Professor Jo Boaler may now be a maths professor at the prestigious Ivy League school Stanford University, but of course she still has a soft spot for her home country.

However, she has not been happy with how maths is being taught in England. Recently, she has caused quite the drama within the maths community as she has been criticising the way maths has been taught throughout the UK.

A couple of months ago, she was back in the UK helping to promote a new initiative – the “Week of Inspirational Maths”. This programme included 300 schools from all over the country and helped to show how she believes is the correct way maths should be taught. She is personally on a mission to change things within the maths education world and even signs emails sent to her subscribers with “Vive Le Revolution”.

This is where children start to feel anxious around the age of eight. This is more or less the age when children are “taught” times tables. The problem is that there is a lot of pressure on children when it comes to times tables. It is almost like it is a competition in class as to who can do them the fastest. If a child is not so quick, then they feel they are bad at maths, which may not be true. These tables are purely about speed and memory and do not test mathematic intelligence.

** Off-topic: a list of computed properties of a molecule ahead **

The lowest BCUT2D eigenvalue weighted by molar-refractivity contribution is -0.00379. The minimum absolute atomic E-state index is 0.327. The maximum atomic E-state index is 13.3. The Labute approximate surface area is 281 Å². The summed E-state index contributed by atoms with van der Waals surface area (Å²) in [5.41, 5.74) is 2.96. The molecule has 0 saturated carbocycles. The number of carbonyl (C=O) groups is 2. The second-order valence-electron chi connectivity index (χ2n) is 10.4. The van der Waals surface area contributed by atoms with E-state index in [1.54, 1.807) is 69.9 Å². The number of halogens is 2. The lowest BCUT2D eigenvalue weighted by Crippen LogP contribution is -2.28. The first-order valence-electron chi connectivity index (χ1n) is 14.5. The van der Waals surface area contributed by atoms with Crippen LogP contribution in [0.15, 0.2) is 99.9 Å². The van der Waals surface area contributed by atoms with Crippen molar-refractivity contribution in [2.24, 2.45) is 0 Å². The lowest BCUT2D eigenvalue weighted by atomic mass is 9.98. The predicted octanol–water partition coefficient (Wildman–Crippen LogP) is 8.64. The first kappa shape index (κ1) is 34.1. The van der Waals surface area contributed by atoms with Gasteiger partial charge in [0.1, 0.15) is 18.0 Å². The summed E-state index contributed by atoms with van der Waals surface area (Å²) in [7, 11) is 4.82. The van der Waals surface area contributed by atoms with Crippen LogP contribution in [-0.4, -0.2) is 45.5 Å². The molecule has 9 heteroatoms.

She had this to say about the situation:

“They do not do rote learning in China, or memorisation,” she protests. “I went to China recently and their approach is also very visual, much more conceptual than we have been led to believe.”

Jo is not just speaking emotionally because the state of our maths education upsets her, she actually has a lot of research and many believers who are willing to make a change.

This thinking and further advice is seen in her book, The Elephant in the Classroom, which is loved by thousands of maths teachers worldwide. A new edition of this book has just been released, with her updated thoughts on things.

Here Jo talks again about the issue of “maths anxiety” and explains that maths should be taught using more visualisation techniques and difficult problems should be solved within a group to help build confidence. The children should be tested less, so that they are not so worried about failure. The foreword of the book is written by her colleague at Stanford University, Carol Dweck. Carol is a popular psychologist in the education world as she has helped many realise that there a “growth mindset” when learning. Children should not believe they are simply 'born' with talent,they can work hard towards achieving any goal they have in mind.

If you wish to pursue your passion for maths, if you want to take on extra responsibilities or certain specialist roles then it's likely those opportunities will be there in your maths teaching career. With up to 13 weeks holiday there are times for travel and pursuing leisure activities.

Teaching Mathematics is so important for the future of our economy for encouraging the skills required and for instilling a love of this incredible subject. Doesn't that sound like an exciting opportunity for a fulfilling career? Click here to find out even more about teaching maths.